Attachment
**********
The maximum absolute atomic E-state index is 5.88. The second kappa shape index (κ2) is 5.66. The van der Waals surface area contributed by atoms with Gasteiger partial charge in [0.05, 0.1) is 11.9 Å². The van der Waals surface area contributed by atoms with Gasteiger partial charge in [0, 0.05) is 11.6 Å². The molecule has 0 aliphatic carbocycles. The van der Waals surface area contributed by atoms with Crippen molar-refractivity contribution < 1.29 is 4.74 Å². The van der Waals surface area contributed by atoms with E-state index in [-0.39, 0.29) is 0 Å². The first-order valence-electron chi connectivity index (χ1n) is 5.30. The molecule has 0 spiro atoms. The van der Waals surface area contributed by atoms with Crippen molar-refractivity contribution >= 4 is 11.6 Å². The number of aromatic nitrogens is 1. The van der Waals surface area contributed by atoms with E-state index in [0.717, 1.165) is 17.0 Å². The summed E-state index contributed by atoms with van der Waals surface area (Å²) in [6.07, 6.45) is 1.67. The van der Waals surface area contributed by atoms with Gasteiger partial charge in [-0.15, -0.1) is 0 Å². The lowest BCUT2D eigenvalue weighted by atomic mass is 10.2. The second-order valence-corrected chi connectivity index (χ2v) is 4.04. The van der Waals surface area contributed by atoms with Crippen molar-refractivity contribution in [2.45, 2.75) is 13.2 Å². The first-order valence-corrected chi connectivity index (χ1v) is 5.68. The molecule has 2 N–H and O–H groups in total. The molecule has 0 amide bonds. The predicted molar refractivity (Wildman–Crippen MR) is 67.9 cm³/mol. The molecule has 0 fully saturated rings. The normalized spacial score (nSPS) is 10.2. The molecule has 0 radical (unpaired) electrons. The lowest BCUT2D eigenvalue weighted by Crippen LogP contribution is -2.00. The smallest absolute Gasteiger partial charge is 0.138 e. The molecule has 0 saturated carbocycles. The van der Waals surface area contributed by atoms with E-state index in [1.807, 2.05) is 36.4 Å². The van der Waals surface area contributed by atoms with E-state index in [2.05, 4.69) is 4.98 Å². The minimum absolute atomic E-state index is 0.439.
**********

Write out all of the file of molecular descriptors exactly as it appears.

The maximum absolute atomic E-state index is 5.88. The second kappa shape index (κ2) is 5.66. The van der Waals surface area contributed by atoms with Gasteiger partial charge in [0.05, 0.1) is 11.9 Å². The van der Waals surface area contributed by atoms with Gasteiger partial charge in [0, 0.05) is 11.6 Å². The molecule has 0 aliphatic carbocycles. The van der Waals surface area contributed by atoms with Crippen molar-refractivity contribution < 1.29 is 4.74 Å². The van der Waals surface area contributed by atoms with E-state index in [-0.39, 0.29) is 0 Å². The first-order valence-electron chi connectivity index (χ1n) is 5.30. The molecule has 0 spiro atoms. The van der Waals surface area contributed by atoms with Crippen molar-refractivity contribution >= 4 is 11.6 Å². The number of aromatic nitrogens is 1. The van der Waals surface area contributed by atoms with E-state index in [0.717, 1.165) is 17.0 Å². The summed E-state index contributed by atoms with van der Waals surface area (Å²) in [6.07, 6.45) is 1.67. The van der Waals surface area contributed by atoms with Gasteiger partial charge in [-0.15, -0.1) is 0 Å². The lowest BCUT2D eigenvalue weighted by atomic mass is 10.2. The second-order valence-corrected chi connectivity index (χ2v) is 4.04. The van der Waals surface area contributed by atoms with Crippen molar-refractivity contribution in [2.45, 2.75) is 13.2 Å². The first-order valence-corrected chi connectivity index (χ1v) is 5.68. The molecule has 2 N–H and O–H groups in total. The molecule has 0 amide bonds. The predicted molar refractivity (Wildman–Crippen MR) is 67.9 cm³/mol. The molecule has 0 fully saturated rings. The normalized spacial score (nSPS) is 10.2. The molecule has 0 radical (unpaired) electrons. The lowest BCUT2D eigenvalue weighted by Crippen LogP contribution is -2.00. The smallest absolute Gasteiger partial charge is 0.138 e. The molecule has 0 saturated carbocycles. The van der Waals surface area contributed by atoms with E-state index in [1.807, 2.05) is 36.4 Å². The van der Waals surface area contributed by atoms with E-state index in [2.05, 4.69) is 4.98 Å². The minimum absolute atomic E-state index is 0.439.